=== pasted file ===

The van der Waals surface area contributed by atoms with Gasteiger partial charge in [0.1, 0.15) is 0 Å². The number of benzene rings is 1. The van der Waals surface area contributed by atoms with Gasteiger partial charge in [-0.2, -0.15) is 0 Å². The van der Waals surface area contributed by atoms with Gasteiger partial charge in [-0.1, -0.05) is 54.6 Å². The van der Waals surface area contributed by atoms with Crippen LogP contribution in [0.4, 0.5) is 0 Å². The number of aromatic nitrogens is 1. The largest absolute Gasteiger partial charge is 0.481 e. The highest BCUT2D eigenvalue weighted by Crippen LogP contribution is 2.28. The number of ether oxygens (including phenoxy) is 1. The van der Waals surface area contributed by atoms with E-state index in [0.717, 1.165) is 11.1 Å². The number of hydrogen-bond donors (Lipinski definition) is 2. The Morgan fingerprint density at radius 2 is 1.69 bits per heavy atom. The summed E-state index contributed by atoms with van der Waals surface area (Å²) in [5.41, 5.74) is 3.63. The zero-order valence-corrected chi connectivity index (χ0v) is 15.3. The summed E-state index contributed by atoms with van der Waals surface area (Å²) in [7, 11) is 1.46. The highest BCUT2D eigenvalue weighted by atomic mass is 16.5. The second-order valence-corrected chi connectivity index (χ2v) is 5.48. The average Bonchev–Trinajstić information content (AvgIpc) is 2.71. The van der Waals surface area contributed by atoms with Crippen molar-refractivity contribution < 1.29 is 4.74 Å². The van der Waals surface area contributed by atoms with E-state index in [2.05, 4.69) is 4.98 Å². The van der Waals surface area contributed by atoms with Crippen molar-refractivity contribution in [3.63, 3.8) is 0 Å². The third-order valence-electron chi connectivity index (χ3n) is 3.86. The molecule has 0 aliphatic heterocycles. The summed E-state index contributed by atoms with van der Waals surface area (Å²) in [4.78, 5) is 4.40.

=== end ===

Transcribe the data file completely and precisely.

The van der Waals surface area contributed by atoms with Gasteiger partial charge in [0.1, 0.15) is 0 Å². The number of benzene rings is 1. The van der Waals surface area contributed by atoms with Gasteiger partial charge in [-0.2, -0.15) is 0 Å². The van der Waals surface area contributed by atoms with Gasteiger partial charge in [-0.1, -0.05) is 54.6 Å². The van der Waals surface area contributed by atoms with Crippen LogP contribution in [0.4, 0.5) is 0 Å². The number of aromatic nitrogens is 1. The largest absolute Gasteiger partial charge is 0.481 e. The highest BCUT2D eigenvalue weighted by Crippen LogP contribution is 2.28. The number of ether oxygens (including phenoxy) is 1. The van der Waals surface area contributed by atoms with E-state index in [0.717, 1.165) is 11.1 Å². The number of hydrogen-bond donors (Lipinski definition) is 2. The Morgan fingerprint density at radius 2 is 1.69 bits per heavy atom. The summed E-state index contributed by atoms with van der Waals surface area (Å²) in [5.41, 5.74) is 3.63. The zero-order valence-corrected chi connectivity index (χ0v) is 15.3. The summed E-state index contributed by atoms with van der Waals surface area (Å²) in [7, 11) is 1.46. The highest BCUT2D eigenvalue weighted by atomic mass is 16.5. The second-order valence-corrected chi connectivity index (χ2v) is 5.48. The average Bonchev–Trinajstić information content (AvgIpc) is 2.71. The van der Waals surface area contributed by atoms with Crippen molar-refractivity contribution < 1.29 is 4.74 Å². The van der Waals surface area contributed by atoms with E-state index in [2.05, 4.69) is 4.98 Å². The van der Waals surface area contributed by atoms with Crippen molar-refractivity contribution in [3.63, 3.8) is 0 Å². The third-order valence-electron chi connectivity index (χ3n) is 3.86. The molecule has 0 aliphatic heterocycles. The summed E-state index contributed by atoms with van der Waals surface area (Å²) in [4.78, 5) is 4.40.